One of the trouble spots for Michigan coming into the 2012 season was depth at offensive line. Sure, Taylor Lewan is one of the best blockers (if not the best) in the Big Ten, and overall Michigan has three returning starters in the unit, which is about what any coach would hope for in any given year.
But past the starting five? There lies trouble, and Michigan doesn't need any bad news on that front. What's that? Bad news doesn't care what Michigan needs? Indeed it does not, and with that, Michigan's OL depth has taken a critical hit with an injury on its offensive line.
Michigan freshman linebacker Kaleb Ringer and redshirt freshman offensive lineman Chris Bryant have sustained season-ending injuries, the school announced in a statement.
Ringer underwent season-ending knee surgery and will redshirt the season. Bryant, who redshirted last season, fractured a tibia and is also lost for the year.
Bryant was expected to be a primary backup at guard on the offensive line, a position of tenuous depth for the Wolverines.
If anything, Meinke undersells the depth issue. Patrick Omameh has the right guard position locked down, though he's not exactly an all-Big Ten caliber player. Meanwhile, at left guard, Elliot Mealer is probably going to hold off former walk-on Joey Burzynski for the starting role, though Burzynski earned the spot for the spring game in April.
Michigan also has the crown jewel of its 2012 recruiting class, offensive lineman Kyle Kalis, in the mix at left guard.
But after that...that's about it. Or at least now that's it with Bryant going down with the fractured tibia. Michigan's got enough depth that it's not going to miss Ringer at linebacker, but Bryant's leg injury means the two guys who lose the battle for the starting left guard role are going to have to be ready to go as the primary backups at left and right guard.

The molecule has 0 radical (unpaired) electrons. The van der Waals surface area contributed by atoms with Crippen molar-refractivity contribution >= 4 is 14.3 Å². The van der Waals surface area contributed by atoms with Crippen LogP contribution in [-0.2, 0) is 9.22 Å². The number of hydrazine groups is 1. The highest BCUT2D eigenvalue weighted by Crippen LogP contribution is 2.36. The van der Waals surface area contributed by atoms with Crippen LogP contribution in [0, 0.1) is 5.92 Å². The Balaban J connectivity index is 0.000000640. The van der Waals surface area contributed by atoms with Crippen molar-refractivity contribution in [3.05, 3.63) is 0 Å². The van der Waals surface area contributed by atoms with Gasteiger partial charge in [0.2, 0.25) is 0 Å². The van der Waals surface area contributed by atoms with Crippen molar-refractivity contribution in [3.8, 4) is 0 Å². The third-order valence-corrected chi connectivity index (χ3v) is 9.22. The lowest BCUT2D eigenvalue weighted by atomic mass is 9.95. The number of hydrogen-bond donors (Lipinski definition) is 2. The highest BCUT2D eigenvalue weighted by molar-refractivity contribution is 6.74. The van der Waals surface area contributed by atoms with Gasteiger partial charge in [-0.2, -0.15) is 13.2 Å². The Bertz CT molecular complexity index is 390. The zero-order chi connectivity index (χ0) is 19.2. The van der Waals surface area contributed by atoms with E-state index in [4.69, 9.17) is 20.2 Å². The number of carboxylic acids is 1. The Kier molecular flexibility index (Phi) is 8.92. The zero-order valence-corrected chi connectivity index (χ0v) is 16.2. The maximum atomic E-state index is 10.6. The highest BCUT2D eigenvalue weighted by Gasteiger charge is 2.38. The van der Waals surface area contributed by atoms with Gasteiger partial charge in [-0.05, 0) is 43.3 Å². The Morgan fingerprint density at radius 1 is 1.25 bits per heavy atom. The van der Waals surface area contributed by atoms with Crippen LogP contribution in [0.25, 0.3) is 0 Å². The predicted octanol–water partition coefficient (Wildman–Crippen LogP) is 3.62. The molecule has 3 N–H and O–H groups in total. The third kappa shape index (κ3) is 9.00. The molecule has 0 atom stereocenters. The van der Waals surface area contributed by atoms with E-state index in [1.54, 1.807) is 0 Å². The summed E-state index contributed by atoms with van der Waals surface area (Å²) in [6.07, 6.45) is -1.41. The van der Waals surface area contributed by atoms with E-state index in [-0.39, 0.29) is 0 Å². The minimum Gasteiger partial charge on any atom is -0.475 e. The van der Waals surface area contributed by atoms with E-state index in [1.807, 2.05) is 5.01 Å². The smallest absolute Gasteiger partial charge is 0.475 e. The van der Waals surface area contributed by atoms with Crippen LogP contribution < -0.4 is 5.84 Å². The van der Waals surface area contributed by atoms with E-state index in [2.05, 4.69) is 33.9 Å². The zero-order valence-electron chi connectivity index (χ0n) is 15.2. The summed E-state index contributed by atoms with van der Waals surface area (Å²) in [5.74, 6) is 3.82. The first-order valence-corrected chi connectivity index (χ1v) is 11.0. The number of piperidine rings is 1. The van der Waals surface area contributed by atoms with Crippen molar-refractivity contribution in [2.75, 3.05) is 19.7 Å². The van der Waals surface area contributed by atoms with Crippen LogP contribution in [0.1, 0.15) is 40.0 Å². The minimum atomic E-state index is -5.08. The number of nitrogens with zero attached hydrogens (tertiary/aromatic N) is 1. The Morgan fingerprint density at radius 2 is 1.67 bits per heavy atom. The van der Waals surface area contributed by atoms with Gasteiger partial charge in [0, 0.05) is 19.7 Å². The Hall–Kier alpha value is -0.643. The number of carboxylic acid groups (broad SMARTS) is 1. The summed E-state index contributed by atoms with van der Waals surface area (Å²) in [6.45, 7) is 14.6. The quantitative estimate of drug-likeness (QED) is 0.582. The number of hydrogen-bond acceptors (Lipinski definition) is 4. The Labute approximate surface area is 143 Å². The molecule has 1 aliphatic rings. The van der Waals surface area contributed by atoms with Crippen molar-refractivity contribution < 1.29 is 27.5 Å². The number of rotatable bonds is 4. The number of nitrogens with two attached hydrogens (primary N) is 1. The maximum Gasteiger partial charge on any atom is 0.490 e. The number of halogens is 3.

And in case you're keeping score at home, that means Kalis is almost certainly burning his redshirt this season, whether Michigan likes it or not. Kalis is one of the best, most game-ready true freshmen to hit the Michigan offensive line in a long time, but there isn't a single position outside of quarterback that's less conducive to immediate playing time than offensive line. So if you have a true freshman getting significant playing time, that means something has gone dreadfully wrong.
But still, we're talking about depth, which is to say we're talking about backups. And it's not out of the realm of plausibility that Michigan keeps its starting five on the line healthy all year.
So it's really not a problem until Michigan has another problem, which is losing Omameh or whoever steps up at LG for any significant amount of time. And even then, it's more of a "taking away the safety net" situation than "falling off the trapeze." But still: You really, really want that safety net.